A strike at the ports of Los Angeles and Long Beach is interrupting shipments of raw materials and is creating a “fulfillment panic” in the herbal industry, according to a leading botanical supplier.
“We are encouraging our customers is take possession of raw now. Get it on your dock now so you can protect your ability to fulfill going into the back end of the year and into Q1,” George Pontiakos, CEO of BI Nutraceuticals, told NutraIngredients-USA.
Clerical workers of the ILWU (International Longshore and Warehouse Union) at the Ports of Los Angeles and Long Beach are on a strike that entered its third day Thursday with no new talks scheduled. Currently, all Los Angeles port terminals are shut down, Pontiakos said, resulting in a halt of all operations. Three of six terminals at the Long Beach facility were reportedly affected.
“You can’t unload, you can’t load, you can’t get stuff inspected. Nothing is going in or out,” he said.
Biggest US ports
The two ports combined make up about 40% of US container port capacity. A measure by Supply Chain Management Review of the first quarter of 2011 showed that Los Angeles and Long Beach moved a combined total of 1.6 million TEU (twenty-foot equivalent units, or the smaller standard size for shipping containers) out of a nationwide total of 4 million TEU. The twin harbors handled $273 billion worth of cargo last year.
The approximately 70 clerical workers who are on strike are claiming that management has been moving well paid jobs out of state and overseas. The Harbor Employers Association that represents the group of companies operating at the ports maintains the outsourcing charges are not true. The clerical workers have been working without a contract since 2010.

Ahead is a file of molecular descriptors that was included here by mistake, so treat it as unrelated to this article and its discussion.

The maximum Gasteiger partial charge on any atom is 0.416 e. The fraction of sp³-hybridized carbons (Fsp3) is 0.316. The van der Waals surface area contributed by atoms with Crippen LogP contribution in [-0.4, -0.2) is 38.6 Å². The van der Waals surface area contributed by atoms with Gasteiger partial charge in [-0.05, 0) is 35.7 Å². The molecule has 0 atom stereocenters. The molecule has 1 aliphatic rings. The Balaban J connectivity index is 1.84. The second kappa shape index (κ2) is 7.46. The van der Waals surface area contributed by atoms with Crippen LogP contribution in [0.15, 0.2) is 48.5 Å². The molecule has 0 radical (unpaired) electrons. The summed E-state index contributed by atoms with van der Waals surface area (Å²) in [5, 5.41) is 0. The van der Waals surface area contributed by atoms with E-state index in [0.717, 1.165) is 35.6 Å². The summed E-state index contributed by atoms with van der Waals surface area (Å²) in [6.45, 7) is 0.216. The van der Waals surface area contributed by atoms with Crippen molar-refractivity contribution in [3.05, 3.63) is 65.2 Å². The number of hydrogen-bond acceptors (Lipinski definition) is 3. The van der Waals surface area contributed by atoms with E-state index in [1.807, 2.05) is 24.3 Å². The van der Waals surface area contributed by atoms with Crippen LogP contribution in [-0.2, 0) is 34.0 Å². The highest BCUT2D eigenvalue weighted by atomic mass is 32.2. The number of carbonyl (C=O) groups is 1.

The two ports, besides being the biggest, are the best placed for the shipment of many botanicals, Pontiakos said.
“They’re good for product coming in from Asia and India and as well as some product from Mexico,” he said.
And it’s a particularly difficult time of year for a shipping interruption, Pontiakos said. While the ports were not operating at peak capacity because the shipment of holiday goods is mostly over, it’s high season for botanicals.
“There is a harvest coming in for chia and seasonal harvests of almost everything we bring in,” he said.
One day of strike = seven days of jogjam
Every day that goes by, Pontiakos said, adds to the headache. A day lost on the docks gets magnified as containers make their way onto shore.
“Even if it broke tomorrow, one day’s strike is equivalent to one week’s worth of logjam. It’s not like (FDA is) going to add 40% more inspectors. They only have so much throughput of containers,” he said.
Like many other manufacturing businesses, food and dietary supplement companies using botanical ingredients have in recent years been trying to limit how long they store raw materials on site in order to keep costs down and operate more efficiently. Pontiakos recommends companies consider trading a little of that efficiency for security.
“They may have to have a little more inventory exposure. Inventory costs are cheap compared to not being able to fulfill,” Pontiakos said.